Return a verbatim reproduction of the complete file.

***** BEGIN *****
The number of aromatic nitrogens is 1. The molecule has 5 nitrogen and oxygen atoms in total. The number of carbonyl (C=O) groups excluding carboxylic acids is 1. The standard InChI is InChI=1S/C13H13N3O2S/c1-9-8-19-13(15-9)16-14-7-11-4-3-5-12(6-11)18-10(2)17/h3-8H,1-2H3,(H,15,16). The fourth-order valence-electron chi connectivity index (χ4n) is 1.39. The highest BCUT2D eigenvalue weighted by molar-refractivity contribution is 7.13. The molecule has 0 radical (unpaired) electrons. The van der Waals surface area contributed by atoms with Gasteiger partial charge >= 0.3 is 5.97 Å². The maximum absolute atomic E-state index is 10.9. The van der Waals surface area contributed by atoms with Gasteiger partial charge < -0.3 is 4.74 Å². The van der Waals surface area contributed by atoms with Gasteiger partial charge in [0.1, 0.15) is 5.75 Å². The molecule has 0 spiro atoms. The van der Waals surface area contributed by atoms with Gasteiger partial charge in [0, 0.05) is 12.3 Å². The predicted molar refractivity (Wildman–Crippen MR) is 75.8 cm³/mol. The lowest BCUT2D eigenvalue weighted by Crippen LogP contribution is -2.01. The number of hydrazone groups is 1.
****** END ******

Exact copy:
The number of aromatic nitrogens is 1. The molecule has 5 nitrogen and oxygen atoms in total. The number of carbonyl (C=O) groups excluding carboxylic acids is 1. The standard InChI is InChI=1S/C13H13N3O2S/c1-9-8-19-13(15-9)16-14-7-11-4-3-5-12(6-11)18-10(2)17/h3-8H,1-2H3,(H,15,16). The fourth-order valence-electron chi connectivity index (χ4n) is 1.39. The highest BCUT2D eigenvalue weighted by molar-refractivity contribution is 7.13. The molecule has 0 radical (unpaired) electrons. The van der Waals surface area contributed by atoms with Gasteiger partial charge >= 0.3 is 5.97 Å². The maximum absolute atomic E-state index is 10.9. The van der Waals surface area contributed by atoms with Gasteiger partial charge < -0.3 is 4.74 Å². The van der Waals surface area contributed by atoms with Gasteiger partial charge in [0.1, 0.15) is 5.75 Å². The molecule has 0 spiro atoms. The van der Waals surface area contributed by atoms with Gasteiger partial charge in [0, 0.05) is 12.3 Å². The predicted molar refractivity (Wildman–Crippen MR) is 75.8 cm³/mol. The lowest BCUT2D eigenvalue weighted by Crippen LogP contribution is -2.01. The number of hydrazone groups is 1.